Questions and concerns of the Sun Country Health Region were addressed on Wednesday night, as the President and Vice President of the Saskatchewan Medical Association made their stop in the Energy City during their annual provincial tour.
"We go to all the health regions in the province and talk to the doctors about we have been working on this year, and what we are planning to do over the next year. Then we also discuss what they'd like to hear from us and what their concerns are," said the Vice President, Dr. Siva Karunakaran.
Among the hot topics was the proposed federal tax changes, health region amalgamation, the provincial contract negotiations and the SMA's strategic plan.
Dr. Karunakaran noted that the first has been an area of grave concern to many members.
"It may change how we practice, and we'd be reorganizing corperations so we can get certain benefits. Among those is the maternity, sick time, and pension plan benefits, which are not provided currently."
"Also, the income splitting, or 'income sprinkling' as the government calls it, is where physicians working in rural areas are able to split their income with their spouses. This has been a good tool for recruitment, so the changes may affect that in the future in rural areas," he observed.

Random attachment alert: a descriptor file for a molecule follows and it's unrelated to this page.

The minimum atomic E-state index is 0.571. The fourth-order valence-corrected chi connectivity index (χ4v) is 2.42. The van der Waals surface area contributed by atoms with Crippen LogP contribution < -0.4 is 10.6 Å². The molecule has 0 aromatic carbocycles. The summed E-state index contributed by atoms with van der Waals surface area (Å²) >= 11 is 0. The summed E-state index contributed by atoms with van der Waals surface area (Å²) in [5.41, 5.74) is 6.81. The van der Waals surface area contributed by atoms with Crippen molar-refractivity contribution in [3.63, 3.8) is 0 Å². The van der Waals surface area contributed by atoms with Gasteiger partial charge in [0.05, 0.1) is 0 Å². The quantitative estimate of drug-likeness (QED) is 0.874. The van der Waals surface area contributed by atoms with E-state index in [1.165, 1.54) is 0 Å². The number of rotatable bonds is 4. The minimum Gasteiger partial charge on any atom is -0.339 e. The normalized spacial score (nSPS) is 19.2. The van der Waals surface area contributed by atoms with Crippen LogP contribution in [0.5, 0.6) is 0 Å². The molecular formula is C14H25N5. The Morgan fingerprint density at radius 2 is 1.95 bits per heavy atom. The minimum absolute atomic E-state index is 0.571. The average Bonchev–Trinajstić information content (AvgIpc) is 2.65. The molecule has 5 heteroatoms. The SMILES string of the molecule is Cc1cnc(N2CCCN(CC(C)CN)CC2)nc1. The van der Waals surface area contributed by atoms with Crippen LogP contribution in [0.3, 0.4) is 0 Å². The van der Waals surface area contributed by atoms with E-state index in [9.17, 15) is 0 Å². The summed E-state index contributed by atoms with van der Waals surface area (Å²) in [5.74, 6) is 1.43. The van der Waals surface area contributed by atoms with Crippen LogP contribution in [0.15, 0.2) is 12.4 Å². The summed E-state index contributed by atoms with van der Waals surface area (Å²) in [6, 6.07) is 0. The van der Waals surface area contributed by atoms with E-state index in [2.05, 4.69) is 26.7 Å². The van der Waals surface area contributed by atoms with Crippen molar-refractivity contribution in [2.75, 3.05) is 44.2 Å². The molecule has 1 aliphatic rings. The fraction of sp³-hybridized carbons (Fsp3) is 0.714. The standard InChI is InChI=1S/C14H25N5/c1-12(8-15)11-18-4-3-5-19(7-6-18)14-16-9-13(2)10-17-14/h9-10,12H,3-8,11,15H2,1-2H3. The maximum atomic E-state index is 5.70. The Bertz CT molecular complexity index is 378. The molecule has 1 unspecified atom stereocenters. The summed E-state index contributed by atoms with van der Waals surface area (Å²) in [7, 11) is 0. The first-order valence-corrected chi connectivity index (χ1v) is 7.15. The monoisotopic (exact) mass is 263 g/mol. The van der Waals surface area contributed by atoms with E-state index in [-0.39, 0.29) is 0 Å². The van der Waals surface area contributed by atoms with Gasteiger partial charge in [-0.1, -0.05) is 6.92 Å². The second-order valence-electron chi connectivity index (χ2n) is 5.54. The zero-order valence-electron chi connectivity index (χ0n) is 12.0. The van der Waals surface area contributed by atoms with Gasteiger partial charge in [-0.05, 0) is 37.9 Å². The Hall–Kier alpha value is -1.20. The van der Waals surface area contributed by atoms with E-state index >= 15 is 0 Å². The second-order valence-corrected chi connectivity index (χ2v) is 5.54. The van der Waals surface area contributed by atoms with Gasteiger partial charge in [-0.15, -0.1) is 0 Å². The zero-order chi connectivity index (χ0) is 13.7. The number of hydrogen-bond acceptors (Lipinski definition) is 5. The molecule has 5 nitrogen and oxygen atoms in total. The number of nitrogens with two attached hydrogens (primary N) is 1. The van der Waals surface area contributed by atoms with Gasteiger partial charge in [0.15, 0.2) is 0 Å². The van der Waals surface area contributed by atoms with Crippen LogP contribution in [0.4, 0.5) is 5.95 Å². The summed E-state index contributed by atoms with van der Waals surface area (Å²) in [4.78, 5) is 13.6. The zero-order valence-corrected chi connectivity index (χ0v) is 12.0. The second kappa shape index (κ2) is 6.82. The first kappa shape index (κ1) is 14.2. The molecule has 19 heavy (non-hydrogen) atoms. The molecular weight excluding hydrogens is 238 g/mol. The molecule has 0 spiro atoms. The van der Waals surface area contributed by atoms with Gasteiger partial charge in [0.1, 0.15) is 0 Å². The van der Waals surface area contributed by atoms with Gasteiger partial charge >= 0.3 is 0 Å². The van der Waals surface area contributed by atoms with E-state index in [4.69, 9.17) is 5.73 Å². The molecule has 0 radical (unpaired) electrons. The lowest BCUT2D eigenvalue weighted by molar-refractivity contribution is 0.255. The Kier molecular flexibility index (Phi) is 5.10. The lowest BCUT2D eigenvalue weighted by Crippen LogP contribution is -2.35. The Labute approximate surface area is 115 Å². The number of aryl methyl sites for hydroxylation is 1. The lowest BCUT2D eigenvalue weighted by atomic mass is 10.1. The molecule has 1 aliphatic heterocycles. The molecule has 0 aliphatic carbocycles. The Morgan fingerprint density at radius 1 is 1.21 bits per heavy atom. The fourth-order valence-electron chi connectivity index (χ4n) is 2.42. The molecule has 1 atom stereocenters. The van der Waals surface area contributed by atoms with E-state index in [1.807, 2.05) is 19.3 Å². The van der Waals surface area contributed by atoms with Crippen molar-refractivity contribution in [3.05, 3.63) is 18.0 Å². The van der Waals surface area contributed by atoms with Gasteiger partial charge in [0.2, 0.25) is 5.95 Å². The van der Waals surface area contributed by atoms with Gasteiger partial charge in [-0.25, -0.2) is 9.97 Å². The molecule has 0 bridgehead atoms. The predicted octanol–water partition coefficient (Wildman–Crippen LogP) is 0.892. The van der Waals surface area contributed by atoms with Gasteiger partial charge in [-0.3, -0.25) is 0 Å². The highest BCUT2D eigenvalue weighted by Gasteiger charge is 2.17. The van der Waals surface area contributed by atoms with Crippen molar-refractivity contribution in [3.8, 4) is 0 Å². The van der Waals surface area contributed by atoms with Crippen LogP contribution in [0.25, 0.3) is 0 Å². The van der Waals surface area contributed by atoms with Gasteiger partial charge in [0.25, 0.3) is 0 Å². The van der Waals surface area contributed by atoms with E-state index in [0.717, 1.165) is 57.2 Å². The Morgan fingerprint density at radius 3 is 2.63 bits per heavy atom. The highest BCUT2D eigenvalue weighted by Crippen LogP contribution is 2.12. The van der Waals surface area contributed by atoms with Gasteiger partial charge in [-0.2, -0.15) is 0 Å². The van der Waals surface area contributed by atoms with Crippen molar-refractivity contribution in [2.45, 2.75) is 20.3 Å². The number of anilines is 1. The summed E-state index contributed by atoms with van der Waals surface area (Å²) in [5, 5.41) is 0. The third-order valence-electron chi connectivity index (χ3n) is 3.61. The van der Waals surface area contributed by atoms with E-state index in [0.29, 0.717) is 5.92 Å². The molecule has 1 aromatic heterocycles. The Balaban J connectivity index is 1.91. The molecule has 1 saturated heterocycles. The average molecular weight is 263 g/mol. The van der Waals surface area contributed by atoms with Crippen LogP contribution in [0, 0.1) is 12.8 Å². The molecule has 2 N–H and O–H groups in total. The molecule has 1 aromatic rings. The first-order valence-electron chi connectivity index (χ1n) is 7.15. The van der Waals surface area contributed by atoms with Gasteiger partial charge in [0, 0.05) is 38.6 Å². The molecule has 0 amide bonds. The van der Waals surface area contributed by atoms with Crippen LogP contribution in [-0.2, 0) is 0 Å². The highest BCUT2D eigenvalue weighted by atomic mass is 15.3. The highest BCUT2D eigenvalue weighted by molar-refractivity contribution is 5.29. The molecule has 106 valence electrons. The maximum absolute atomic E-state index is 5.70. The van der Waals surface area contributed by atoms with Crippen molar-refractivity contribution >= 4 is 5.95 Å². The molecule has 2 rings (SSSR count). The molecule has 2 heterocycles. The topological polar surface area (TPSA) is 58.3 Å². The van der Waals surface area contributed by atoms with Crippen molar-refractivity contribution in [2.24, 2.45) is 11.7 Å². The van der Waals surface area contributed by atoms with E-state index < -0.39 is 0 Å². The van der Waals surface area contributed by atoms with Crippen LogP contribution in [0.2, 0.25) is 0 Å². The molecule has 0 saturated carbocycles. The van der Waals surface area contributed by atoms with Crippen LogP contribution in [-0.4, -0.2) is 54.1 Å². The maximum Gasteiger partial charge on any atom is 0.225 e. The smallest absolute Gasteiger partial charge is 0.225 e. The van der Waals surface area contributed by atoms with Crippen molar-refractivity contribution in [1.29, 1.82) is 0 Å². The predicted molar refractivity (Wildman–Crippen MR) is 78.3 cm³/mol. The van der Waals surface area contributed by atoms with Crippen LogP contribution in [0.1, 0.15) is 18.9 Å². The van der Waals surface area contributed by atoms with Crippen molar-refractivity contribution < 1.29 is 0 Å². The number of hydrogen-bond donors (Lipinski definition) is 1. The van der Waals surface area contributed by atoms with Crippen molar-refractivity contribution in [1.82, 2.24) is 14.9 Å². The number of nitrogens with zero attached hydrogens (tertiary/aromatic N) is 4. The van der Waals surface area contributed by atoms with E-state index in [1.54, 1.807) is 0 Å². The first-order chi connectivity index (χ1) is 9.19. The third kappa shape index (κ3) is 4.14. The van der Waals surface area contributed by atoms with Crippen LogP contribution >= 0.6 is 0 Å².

When it comes to the amalgamation of the twelve health regions into one, Dr. Karunakaran stated that the biggest worry is the fear of the unknown.
"The SMA has been in consultation with the government and is giving feedback to the transition team. We have been working on those concerns, but obviously for members in rural areas there are concerns about these cuts, what will happen and what will stay, so we'll be keeping on top of that."
He added that their contract negotiations with the provincial government are progressing slowly. They have seen an increasing number of physicians, and want to see them paid fairly for their work and for the environment to remain competitive to attract more health professionals to the region.
One of the SMA's focuses in their strategic plan, which will be released in January 2018, will be physician health.
"We did a survey earlier this year with our members, and about 60 percent of them expressed concerns about burnout," Karunakaran said, noting that the lack of doctors is among the causes.
"The physician shortage used to be a huge problem, but it has improved in many areas, although we do have shortages such as family doctors in rural areas and certain specialities in urban centers. Generally though, I think it's the workload, it's heavy, and it puts them on edge. The life is stressful with the number of hours we work, whether we have enough people or not."
That said, the SMA is actively recruiting to bring more doctors to the province, with methods that include tours visiting medical students, highlighting the attractiveness of the medical practice in Saskatchewan.